Lost in the Mists of Time

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and then Recovered

This is what I call knitting pattern designing goals: coming up with an item to knit, knitting it AND recording a legible pattern AND then converting it into a lovely poem, like “A Stocking in Rhyme”.

I came across it when doing my research involving historical knit leaf stitch patterns. I hope, one day I’ll get around to testing this stocking pattern. The Eesti yarn from my stash might be a perfect candidate for the project. Regardless, I find the idea of rhyming knitting patterns fascinating. The only other piece I’ve seen so far is “A Knitting Drill“.

Before sharing it here, I, naturally, googled it :), and it appears that someone did complete a pair of lovely stockings using the pattern and posted it on Ravelry a few years ago. The stockings look quite comfy 🙂 

And now,

Lost in the Mists of Time

and then Recovered

Enjoy:

A Stocking in Rhyme

To knit a stocking, needles four, 
Cast on three needles and no more;
Each needle stitches eight and twenty, 
Then one for seam stitch will be plenty.
For twenty rounds your stitch must be
Two plain, two purl alternately, 
Except the seam stitch which you do 
Once purl, once plain, the whole way through.
A finger plain you next must knit, 
Ere you begin to narrow it;
But if you like the stocking long, 
Two fingers’ length will not be wrong.
And then the narrowings to make, 
Two stitches you together take
Each side the seam; then eight rounds plain, 
Before you narrow it again.
Ten narrowings you’ll surely find
Will shape the stocking to your mind;
Then twenty rounds knit plain must be.
And stitches sixty five you’ll see.
These just in half you must divide, 
With thirty-two on either side;
But on one needle there must be
Seam stitch in middle, thirty-three.
One half on needles two you place, 
And leave alone a little space;
The other with the seam in middle, 
To manage right is now my riddle.
Backward and forward you must knit, 
And always purl the backward bit;
But seam stitch, purl and plain, you know, 
And slip the first stitch every row.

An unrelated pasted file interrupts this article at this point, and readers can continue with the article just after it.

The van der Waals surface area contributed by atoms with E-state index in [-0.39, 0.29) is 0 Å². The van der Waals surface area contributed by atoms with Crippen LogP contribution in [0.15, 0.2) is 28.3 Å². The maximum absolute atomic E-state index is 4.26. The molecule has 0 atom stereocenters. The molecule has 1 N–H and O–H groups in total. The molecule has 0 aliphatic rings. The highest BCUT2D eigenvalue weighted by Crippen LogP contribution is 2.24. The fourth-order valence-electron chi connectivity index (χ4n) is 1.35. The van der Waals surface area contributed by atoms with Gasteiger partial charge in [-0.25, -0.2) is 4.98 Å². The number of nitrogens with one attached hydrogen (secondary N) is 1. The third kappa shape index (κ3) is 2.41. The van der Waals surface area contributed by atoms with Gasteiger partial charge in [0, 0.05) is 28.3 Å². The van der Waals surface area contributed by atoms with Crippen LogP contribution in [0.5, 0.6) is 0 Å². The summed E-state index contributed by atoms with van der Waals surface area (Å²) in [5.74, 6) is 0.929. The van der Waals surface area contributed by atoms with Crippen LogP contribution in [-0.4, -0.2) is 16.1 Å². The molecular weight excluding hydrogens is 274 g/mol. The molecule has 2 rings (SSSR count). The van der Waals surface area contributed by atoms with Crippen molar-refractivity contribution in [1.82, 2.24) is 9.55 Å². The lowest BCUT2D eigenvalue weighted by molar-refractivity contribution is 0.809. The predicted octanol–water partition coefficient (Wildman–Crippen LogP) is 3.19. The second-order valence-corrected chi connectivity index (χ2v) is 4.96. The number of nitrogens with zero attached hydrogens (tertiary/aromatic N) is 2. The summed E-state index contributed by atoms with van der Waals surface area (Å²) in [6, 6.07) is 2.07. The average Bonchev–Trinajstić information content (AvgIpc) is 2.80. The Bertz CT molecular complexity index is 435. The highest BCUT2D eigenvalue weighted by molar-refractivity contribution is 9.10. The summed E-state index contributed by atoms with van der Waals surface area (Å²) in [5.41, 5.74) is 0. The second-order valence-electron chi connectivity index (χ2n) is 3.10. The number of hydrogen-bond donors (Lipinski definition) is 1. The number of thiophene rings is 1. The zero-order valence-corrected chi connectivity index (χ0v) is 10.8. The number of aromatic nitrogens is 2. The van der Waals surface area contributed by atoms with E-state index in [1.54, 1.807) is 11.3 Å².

When thirty rows you thus have done, 
Each side the seam knit two in one
Each third row, until sure you feel
That forty rows are in your heel.
You then begin the heel to close;
For this choose one of the plain rows;
Knit plain to seam, then two in one, 
One plain stitch more must still be done.
Then turn your work, purl as before
The seam stitch – two in one, one more;
Then turn again, knit till you see
Where first you turned, a gap will be.
Across it knit together two, 
And don’t forget one plain to do;
Then turn again, purl as before, 
And sew till there’s a gap no more.
The seam stitch you no longer mind, 
That, with the heel, is left behind.
When all the heel is quite closed in, 
To knit a plain row you begin, 
And at the end you turn no more, 
But round and round knit as before.
For this, on a side needle take
The loops the first slip-stitches make;
WIth your heel needle – knit them plain, 
To meet the old front half again.
This on one needle knit should be. 
And then you’ll have a needle free
To take up loops the other side, 
And knit round plain, and to divide
The back parts evenly in two;
Off the heel needle some are due;
Be careful that you count the same.
On each back needle, knit round plain;
But as the foot is much too wide, 
Take two together at each side, 
On the back needle where they meet
The front to make a seam quite neat.
Each time between knit one plain round, 
Till stitches sixty-four are found;
And the front needle does not lack
As many as on both the back.
You next knit fifty six rounds plain, 
But do not narrow it again;
’Twill then be long enough, and so
Begin to narrow for the toe.
Your long front row knit plainly through, 
But at its end knit stitches two;
Together and together catch
Two first in the next row to match;
Then to the other side knit plain
Half round, and do the same again;
That is, two last together catch, 
Two first in the front row to match.
At first knit four plain rounds between, 
Then two, then one, until ’tis seen
You’ve knit enough to close the toe;
And then decrease in every row,
Until to stitches eight you’re brought,
The break the thread off – not too short – 
And as these stitches eight you do, 
Each time your end of thread pull through;
Then draw up all to close it tight,
And with a darning needle bright, 
Your end of thread securely run, 
And then, hurrah! the stocking’s done!

Pattern #80 (pp55-57)

Knitting and Crochet. A Guide to the Use of the Needle and the Hook. Edited by Mrs. Croly (Jenny June). Lynn, Mass.:J. F. Ingalls, Publisher, 1886. A copy donated by Hope Wright can be viewed in the Antique Pattern Library.

A Stocking in Rhyme - Historical Knitting Pattern - MyTrailingHobbies.com
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